For immunostaining against other antigens, after blocking, primary antibodies were diluted in a blocking solution (3% BSA/PBS), and the tissue was incubated in antibody solution overnight at 4 °C using the following antibodies: rat anti-E-cadherin (SAB4200684; Sigma-Aldrich, St. Louis, MO, USA; 1:200), goat anti-ephrin-B1 (AF496; R&D Systems, Minneapolis, MN, USA; 1:200), and rabbit anti-Pdlim5 (10530-1-AP; Proteintech, Rosemont, IL, USA; 1:100). Then, the samples were washed three times with PBST and incubated with Hoechst 33342 (1:500) and the following secondary antibodies for 1 h: AlexaFluor (Invitrogen, Waltham, MA, USA. ab150158; goat anti-rat IgG Alexa Fluor 555 or ab150078; goat anti-rabbit IgG Alexa Fluor 555; 1:200) or Cy3 donkey anti-goat IgG (H + L) antibody (2307351; Jackson ImmunoResearch, West Grove, PA, USA; 1:200). The cells were washed twice with PBST, once with PBS, and mounted on glass slides using ProLong Gold (Invitrogen). All slides were observed under a confocal laser scanning microscope (FLUO-VIEW FV3000; Olympus, Co., Ltd.).

Ex vivo skin tissue culture

Skin from E13 and E15 mouse fetuses was removed in full layers and pasted onto filter paper with a 2-mm hole in the center. Skin was collected from five fetuses from each day. Then, the skin was punctured with a 1-mm skin biopsy punch so that the centers of the holes coincided. The skin was then cultured with filter paper. Dulbecco's modified Eagle's medium (DMEM) containing 10% FBS and 1% penicillin/streptomycin (FUJIFILM Wako Pure Chemical Co., Ltd., Osaka, Japan) was used as the standard culture medium. The cells were cultured for 3 days in a culture medium containing the AMPK activator acadesine (Sigma-Aldrich; 2 mM) or the inhibitor dorsomorphin (Tokyo Chemical Industry Co., Ltd, Tokyo, Japan; 2 µL). Images were imported into ImageJ, and the wound area was evaluated by measuring the area around the edges of the hole using polygonal sections. The area on day 0 was set to 1, and the ratio of the area of the wound at each time point was calculated.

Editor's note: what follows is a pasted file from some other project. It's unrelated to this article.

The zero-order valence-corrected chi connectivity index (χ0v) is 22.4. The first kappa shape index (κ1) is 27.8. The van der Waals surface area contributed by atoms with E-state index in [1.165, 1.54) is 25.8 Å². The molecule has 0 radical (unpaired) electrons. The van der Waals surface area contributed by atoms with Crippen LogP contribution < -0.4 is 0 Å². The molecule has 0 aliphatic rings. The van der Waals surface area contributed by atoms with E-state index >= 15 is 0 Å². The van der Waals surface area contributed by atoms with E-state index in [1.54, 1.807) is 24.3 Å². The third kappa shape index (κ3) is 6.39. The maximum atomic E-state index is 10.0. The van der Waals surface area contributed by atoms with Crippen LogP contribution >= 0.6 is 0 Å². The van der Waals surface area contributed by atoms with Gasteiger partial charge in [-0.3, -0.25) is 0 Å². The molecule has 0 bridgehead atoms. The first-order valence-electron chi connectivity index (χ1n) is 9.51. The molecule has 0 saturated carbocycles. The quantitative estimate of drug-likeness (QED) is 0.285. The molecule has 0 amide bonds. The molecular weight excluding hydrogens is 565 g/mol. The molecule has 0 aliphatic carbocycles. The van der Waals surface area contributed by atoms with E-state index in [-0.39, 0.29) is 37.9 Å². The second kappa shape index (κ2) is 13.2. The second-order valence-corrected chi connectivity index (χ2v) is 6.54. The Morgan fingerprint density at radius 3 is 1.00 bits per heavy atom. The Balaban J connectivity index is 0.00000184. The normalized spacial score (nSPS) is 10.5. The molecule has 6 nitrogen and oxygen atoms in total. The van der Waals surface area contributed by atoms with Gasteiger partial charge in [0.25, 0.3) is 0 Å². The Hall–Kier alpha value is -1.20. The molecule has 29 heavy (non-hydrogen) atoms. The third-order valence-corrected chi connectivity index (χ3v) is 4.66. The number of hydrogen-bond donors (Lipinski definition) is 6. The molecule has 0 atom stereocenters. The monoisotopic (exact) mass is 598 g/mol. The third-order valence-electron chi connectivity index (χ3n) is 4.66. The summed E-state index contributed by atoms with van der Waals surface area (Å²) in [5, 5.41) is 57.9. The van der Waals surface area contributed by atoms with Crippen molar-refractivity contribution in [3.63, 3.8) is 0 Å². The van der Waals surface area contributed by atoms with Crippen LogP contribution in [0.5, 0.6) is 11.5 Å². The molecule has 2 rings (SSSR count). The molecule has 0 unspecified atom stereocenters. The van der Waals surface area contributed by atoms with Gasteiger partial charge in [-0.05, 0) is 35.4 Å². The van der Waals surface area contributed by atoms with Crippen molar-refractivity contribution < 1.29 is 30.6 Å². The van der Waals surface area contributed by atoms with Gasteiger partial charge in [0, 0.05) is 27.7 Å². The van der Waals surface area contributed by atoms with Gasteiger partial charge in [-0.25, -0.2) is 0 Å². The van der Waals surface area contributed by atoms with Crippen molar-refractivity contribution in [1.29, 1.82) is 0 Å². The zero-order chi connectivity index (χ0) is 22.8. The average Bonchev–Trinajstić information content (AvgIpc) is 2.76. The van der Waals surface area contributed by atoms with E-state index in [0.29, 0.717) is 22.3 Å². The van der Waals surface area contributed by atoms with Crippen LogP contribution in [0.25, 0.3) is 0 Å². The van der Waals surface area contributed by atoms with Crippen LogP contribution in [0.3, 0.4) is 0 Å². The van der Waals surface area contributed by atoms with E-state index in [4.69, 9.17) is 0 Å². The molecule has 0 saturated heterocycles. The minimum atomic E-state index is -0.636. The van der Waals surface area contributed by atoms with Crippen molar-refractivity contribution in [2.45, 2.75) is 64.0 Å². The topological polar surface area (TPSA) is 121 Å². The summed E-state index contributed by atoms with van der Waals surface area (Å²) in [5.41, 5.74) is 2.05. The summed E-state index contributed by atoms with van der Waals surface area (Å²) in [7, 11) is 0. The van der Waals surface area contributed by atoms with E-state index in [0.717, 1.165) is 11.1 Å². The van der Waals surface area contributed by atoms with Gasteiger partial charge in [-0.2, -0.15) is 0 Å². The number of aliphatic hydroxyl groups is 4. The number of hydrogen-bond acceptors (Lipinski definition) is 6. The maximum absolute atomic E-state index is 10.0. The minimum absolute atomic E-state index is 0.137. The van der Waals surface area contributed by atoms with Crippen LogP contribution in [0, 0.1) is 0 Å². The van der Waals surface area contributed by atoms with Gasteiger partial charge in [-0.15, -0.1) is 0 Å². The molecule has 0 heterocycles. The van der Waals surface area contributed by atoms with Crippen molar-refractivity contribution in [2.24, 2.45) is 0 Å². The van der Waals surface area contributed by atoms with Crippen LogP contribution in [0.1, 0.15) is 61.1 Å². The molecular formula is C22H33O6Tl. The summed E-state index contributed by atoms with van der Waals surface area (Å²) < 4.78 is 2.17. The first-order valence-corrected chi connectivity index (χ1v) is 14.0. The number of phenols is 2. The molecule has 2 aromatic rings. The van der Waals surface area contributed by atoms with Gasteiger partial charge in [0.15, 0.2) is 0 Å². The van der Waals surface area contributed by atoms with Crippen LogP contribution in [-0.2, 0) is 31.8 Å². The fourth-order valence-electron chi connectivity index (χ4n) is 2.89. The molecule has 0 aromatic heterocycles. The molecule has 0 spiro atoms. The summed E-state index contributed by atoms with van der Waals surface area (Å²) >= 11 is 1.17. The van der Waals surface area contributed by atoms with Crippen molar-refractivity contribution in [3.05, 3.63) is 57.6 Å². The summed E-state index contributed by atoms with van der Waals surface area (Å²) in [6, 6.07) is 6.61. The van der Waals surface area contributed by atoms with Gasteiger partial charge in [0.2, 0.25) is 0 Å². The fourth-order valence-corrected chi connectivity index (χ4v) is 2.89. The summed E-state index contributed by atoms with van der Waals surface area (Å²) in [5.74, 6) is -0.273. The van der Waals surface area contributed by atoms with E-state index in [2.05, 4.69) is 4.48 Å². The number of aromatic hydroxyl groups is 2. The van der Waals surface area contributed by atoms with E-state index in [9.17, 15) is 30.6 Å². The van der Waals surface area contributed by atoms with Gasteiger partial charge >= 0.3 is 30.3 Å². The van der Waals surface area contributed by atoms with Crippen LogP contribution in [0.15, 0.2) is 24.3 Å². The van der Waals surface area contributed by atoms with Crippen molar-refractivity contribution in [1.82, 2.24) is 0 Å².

Regulation of AMPK activity in vivo

E13 and E15 fetuses underwent wound surgery and received 100 µL acadesine (20 mM) or dorsomorphin (20 µM) in the amniotic fluid. At each time point, three maternal mice and four fetuses per maternal mouse, i.e., 12 fetuses for each, were subjected to this treatment. Reagents were administered during the surgery for E13 and E15 fetuses and the day after surgery for E14 fetuses. PBS:DMSO (500:1) was used as the control. Red fluorescent dye (DiI) was used to stain the wounds, which were imaged using the 4× objective lens of a BZ-X710 all-in-one fluorescence microscope (Keyence, Co., Ltd., Tokyo, Japan). Seventy-two images were captured and concatenated to obtain a wide-field image. The skin texture of the area corresponding to the wound was photographed using an MJ-MS302 digital USB microscope (Sato Shoji Co., Ltd., Kanagawa, Japan).

Statistical analysis

Box-and-whisker plots show the entire population. Other data are expressed as mean ± standard error of mean. Statistically significant differences between the two groups were determined using Statistica software version 9.0 (StatSoft, Tulsa, OK). Differences were considered significant at P < 0.05. An unpaired Student's t-test was used to analyze differences between the two groups. One-way analysis of variance (ANOVA) and Tukey's post hoc tests were used to compare differences between three or more groups. A p-value < 0.05 was considered significant.